teams and in year 1943 they were undisputed inter-schools cricket
champions. The big match played in 1944; had been the 10th encounter of
the series and the Peterites were led by Anton Perera (Elder brother of
famous cricket commentator Maurice Perera).
The venue for this match was the University grounds, Thurstan Road,
and played on March 15 and 16, 1944. St Peter's after winning the toss
and have batted first were bowled out for 115. St Joseph's in their
essay had compiled a massive 288. Skipper Malcolm De Costa had led from
the front by scoring a brilliant century. The most successful bowler for
the Petes had been Dion Walles who had taken 6 for 105. In the second
essay, Petes were folded up for a mere 118 thus conceding a huge an
innings and 55 run victory for their counterparts. Only the Pete's
captain Anton Perera had shown some resistance by scoring a stubborn 75.
The chief wreckers were Joe De Mel (Match bag of 6 for 49) and Malcolm
De Costa himself chipped in with 3 for 24.
The following year too, Malcolm De Costa was bestowed upon the
captaincy and Petes too were under Anton Perera. The match was played on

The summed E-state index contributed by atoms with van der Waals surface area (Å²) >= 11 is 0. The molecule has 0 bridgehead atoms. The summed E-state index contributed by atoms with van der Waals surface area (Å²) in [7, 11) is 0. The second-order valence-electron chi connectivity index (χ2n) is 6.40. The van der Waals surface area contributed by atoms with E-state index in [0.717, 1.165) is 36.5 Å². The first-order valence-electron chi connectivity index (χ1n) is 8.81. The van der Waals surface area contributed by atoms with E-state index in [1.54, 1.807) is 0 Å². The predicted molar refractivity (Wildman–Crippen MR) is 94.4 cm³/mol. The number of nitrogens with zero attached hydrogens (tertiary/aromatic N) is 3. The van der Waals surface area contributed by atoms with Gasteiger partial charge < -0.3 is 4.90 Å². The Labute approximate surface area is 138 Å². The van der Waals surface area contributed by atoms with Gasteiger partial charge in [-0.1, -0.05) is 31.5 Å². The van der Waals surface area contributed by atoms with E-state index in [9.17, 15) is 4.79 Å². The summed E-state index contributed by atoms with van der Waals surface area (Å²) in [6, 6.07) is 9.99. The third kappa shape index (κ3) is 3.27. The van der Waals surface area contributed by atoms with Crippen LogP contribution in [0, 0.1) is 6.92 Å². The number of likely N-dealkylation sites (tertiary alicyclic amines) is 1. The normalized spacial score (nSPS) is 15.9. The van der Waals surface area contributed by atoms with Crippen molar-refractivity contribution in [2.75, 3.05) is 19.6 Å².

17th and 18th of March 1945 and the venue had been Victoria Park SSC
grounds. After winning the toss St Joseph's have batted first and had
posted a formidable 240. Opener Timmothy Wickremasinghe (58) and Wicket
keeper/Batsman Hubert Bagot (64) had reached half centuries. Peterites
in their essay were bundled out for just 165 where only E.L. De Souza
(83) and Maurice Perera (50) had scored pugnacious half centuries. St
Joseph's; batting second have declared at 176 for the loss of six
wickets where the show piece of the innings had been the elegant
batamanship of Asgar Hazari; who had been dismissed for 92 and was
unfortunate to miss a well deserved century. Peterites were chasing a
target of 251 for victory; could muster only 102 runs and Joes were the
worthy winners by humiliating Petes by a huge 149 runs. Norton Pereira
was the most successful bowler for St Joseph's by having a match bag of
7 for 56 and Skipper himself Malcolm De Costa had a match haul of 5 for
St. Joseph's College team - 1945
(First row from left) O Perera, S Sarathchandra, M kodikara
(Seated from left) C de Mel, m de Costa (captain), Fr. j.
Nanayakkara O.M.I (Prefect of Games), Rev. Fr. Peter A.